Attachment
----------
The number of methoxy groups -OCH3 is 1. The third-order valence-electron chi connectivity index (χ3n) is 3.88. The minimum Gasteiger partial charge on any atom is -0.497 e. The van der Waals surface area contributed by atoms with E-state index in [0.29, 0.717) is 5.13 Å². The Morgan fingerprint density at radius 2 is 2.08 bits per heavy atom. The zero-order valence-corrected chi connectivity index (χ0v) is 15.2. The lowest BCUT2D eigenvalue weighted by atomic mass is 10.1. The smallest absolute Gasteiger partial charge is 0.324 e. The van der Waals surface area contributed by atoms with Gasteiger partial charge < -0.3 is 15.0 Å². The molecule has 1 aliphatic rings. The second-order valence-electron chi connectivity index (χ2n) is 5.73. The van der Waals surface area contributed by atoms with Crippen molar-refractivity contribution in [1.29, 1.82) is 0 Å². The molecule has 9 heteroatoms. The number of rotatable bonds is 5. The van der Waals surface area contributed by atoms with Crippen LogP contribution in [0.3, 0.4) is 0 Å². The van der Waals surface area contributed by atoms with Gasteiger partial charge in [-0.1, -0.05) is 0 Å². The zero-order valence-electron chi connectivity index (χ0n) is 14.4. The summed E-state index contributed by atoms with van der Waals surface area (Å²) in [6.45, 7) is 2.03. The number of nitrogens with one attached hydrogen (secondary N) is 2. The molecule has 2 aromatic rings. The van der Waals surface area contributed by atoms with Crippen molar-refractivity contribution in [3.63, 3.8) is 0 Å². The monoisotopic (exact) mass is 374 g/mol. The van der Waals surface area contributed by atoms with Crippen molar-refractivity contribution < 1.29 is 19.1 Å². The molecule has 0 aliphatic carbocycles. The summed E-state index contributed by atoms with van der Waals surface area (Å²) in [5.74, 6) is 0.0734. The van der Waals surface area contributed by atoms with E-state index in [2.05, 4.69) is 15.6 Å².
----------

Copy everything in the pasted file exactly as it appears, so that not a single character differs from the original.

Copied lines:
The number of methoxy groups -OCH3 is 1. The third-order valence-electron chi connectivity index (χ3n) is 3.88. The minimum Gasteiger partial charge on any atom is -0.497 e. The van der Waals surface area contributed by atoms with E-state index in [0.29, 0.717) is 5.13 Å². The Morgan fingerprint density at radius 2 is 2.08 bits per heavy atom. The zero-order valence-corrected chi connectivity index (χ0v) is 15.2. The lowest BCUT2D eigenvalue weighted by atomic mass is 10.1. The smallest absolute Gasteiger partial charge is 0.324 e. The van der Waals surface area contributed by atoms with Gasteiger partial charge < -0.3 is 15.0 Å². The molecule has 1 aliphatic rings. The second-order valence-electron chi connectivity index (χ2n) is 5.73. The van der Waals surface area contributed by atoms with Crippen molar-refractivity contribution in [1.29, 1.82) is 0 Å². The molecule has 9 heteroatoms. The number of rotatable bonds is 5. The van der Waals surface area contributed by atoms with Crippen LogP contribution in [0.3, 0.4) is 0 Å². The van der Waals surface area contributed by atoms with Gasteiger partial charge in [-0.1, -0.05) is 0 Å². The zero-order valence-electron chi connectivity index (χ0n) is 14.4. The summed E-state index contributed by atoms with van der Waals surface area (Å²) in [6.45, 7) is 2.03. The number of nitrogens with one attached hydrogen (secondary N) is 2. The molecule has 2 aromatic rings. The van der Waals surface area contributed by atoms with Crippen molar-refractivity contribution in [3.63, 3.8) is 0 Å². The monoisotopic (exact) mass is 374 g/mol. The van der Waals surface area contributed by atoms with Crippen molar-refractivity contribution < 1.29 is 19.1 Å². The molecule has 0 aliphatic carbocycles. The summed E-state index contributed by atoms with van der Waals surface area (Å²) in [5.74, 6) is 0.0734. The van der Waals surface area contributed by atoms with E-state index in [2.05, 4.69) is 15.6 Å².